Can I Eat Sweets While Pregnant?

Pregnancy is a time when eating a balanced diet is of the utmost importance. Significant hormonal fluctuations can cause a variety of changes, which may include food cravings and an increased appetite for some women. While it is all right to indulge your sweet tooth on occasion, eating too many sweets while you are pregnant may put you and your baby's health at risk. The key to a successful and healthy pregnancy is finding a healthy balance of wholesome foods and the occasional sweets.


Nutritional Needs During Pregnancy

During pregnancy the need for important vitamins, minerals, and nutrients such as protein, iron, calcium, and folic acid increases. In order to meet these needs, the Office on Women’s Health, a branch of the U.S. Department of Health and Human Services, advises that you consume an extra 300 calories daily during your second and third trimester. Even though you are technically "eating for two," you are not eating for two adults, so do your best to use the extra calories wisely.

Choose foods with the nutrients your baby needs to grow and thrive per your doctor's recommendation. Sugary drinks, candy, chips and desserts are often called "empty calories" since they provide little to no nutritional value. Fruit is a healthy choice if you want the taste of something sweet. Low-fat gelatin deserts or puddings may also curb your cravings without compromising your recommended caloric intake. If you'd rather have ice cream or candy, for example, try planning your meals ahead of time so you can get the nutrients you need and still have calories left over for dessert.

Blood Sugar Levels

According to the U.S. Department of Health and Human Services, doctors suggest gaining 2 to 4 pounds during the first trimester and 3 to 4 pounds per month for the remaining trimesters. Your doctor or midwife will periodically draw blood, weigh you and make dietary recommendations. If you have healthy weight gain and blood sugar levels, enjoying sweets in moderation should not be a problem unless your practitioner says otherwise

If you were overweight before your pregnancy or your doctor tells you that you have a higher risk of developing gestational diabetes, it is important follow your doctor's orders regarding your diet. Diabetes is when your body doesn’t produce enough insulin or can’t use it properly, resulting in high levels of glucose in your blood. Maintaining a healthy weight through diet and exercise will help control your blood sugar will make you more likely to give birth to a healthy baby.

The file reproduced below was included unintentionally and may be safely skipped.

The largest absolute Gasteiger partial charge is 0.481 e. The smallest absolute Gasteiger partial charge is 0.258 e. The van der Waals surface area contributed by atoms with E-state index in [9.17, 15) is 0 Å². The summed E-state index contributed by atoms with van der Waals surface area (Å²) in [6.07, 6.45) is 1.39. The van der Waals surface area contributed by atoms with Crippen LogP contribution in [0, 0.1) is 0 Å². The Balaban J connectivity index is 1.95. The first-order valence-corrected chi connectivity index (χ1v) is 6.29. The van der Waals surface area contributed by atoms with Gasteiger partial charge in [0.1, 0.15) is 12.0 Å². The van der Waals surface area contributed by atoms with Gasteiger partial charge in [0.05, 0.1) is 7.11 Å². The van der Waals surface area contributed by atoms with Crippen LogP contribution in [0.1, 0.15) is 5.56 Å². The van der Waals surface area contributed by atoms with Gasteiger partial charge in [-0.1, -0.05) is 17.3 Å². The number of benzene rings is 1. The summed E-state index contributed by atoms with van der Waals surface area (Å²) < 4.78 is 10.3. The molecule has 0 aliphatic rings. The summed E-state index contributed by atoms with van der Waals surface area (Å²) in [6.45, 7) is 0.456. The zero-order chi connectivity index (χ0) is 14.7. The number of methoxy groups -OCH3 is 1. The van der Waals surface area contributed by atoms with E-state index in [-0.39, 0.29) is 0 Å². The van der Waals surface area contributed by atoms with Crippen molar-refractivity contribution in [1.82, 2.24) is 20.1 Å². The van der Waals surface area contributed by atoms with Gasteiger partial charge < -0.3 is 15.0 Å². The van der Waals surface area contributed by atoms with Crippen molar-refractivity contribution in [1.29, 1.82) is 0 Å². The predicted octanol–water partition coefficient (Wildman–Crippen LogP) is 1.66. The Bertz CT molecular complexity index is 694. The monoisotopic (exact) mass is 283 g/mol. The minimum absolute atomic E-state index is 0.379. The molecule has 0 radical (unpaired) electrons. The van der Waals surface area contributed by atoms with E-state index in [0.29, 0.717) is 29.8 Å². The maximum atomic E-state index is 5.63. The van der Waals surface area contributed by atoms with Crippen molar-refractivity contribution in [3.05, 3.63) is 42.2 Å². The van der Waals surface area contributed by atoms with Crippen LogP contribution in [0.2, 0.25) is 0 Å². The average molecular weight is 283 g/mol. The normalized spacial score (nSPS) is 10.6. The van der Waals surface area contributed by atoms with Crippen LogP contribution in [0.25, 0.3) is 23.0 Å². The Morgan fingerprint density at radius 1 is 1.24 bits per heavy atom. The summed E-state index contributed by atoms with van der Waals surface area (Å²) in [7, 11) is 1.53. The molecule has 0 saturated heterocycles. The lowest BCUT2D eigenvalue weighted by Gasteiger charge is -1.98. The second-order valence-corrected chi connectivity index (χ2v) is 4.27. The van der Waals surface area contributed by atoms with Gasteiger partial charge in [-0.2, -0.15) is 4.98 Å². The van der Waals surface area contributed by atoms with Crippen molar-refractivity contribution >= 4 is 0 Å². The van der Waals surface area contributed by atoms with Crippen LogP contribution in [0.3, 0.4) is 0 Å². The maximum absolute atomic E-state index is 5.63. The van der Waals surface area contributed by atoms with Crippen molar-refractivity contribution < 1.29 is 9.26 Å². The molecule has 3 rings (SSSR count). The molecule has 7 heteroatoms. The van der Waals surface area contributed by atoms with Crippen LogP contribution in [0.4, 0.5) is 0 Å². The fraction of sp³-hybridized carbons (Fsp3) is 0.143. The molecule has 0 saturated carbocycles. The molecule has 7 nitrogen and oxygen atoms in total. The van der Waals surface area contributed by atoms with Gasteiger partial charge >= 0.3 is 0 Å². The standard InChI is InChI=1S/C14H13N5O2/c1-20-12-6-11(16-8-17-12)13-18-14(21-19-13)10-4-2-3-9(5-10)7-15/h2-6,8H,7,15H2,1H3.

A study published on May 7, 2008 in the National Institutes of Health News reported that pregnant women with higher than normal blood sugar levels are more likely to give birth to babies with the same risk for problems as babies born to mothers with diabetes. The mothers were found to be at risk of developing preeclampsia, or high blood pressure, and their babies were more likely to be born with larger than normal bodies, which often results in a cesarean delivery.

While this study did not make any recommendations for acceptable blood sugar levels, it is important to note that these outcomes were based on women whose blood sugar continued to rise gradually. In other words, eating sweets occasionally and in moderation would probably not cause these issues. Rest assured that your doctor will be monitoring your blood sugar during your pregnancy and will make recommendations accordingly.


According to the American Pregnancy Association, you should avoid artificial sweeteners like Sweet 'N Low since studies have found that saccharin can cross the placenta. However, the FDA has categorized saccharin as safe for public consumption. Talk to your doctor about other sweeteners and additives found in certain candies and sweets that he may want you to avoid or limit during your pregnancy. By simply reading food labels carefully, you can avoid or limit the foods and beverages you consume that contain undesirable ingredients.


If you think you may be pregnant, see your doctor or midwife right away for confirmation. Nutrition is critical in all stages of pregnancy, and particularly in the early months when organs are developing. Talk to your health care provider about the proper diet and nutritional requirements for you and your baby. If you are having difficulty affording the right foods, state-funded programs such as WIC may be available to you. Remember, balanced meals and regular physical fitness are the best way to maintain good health during your pregnancy.


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This article reflects the views of the writer and does not necessarily reflect the views of Jillian Michaels or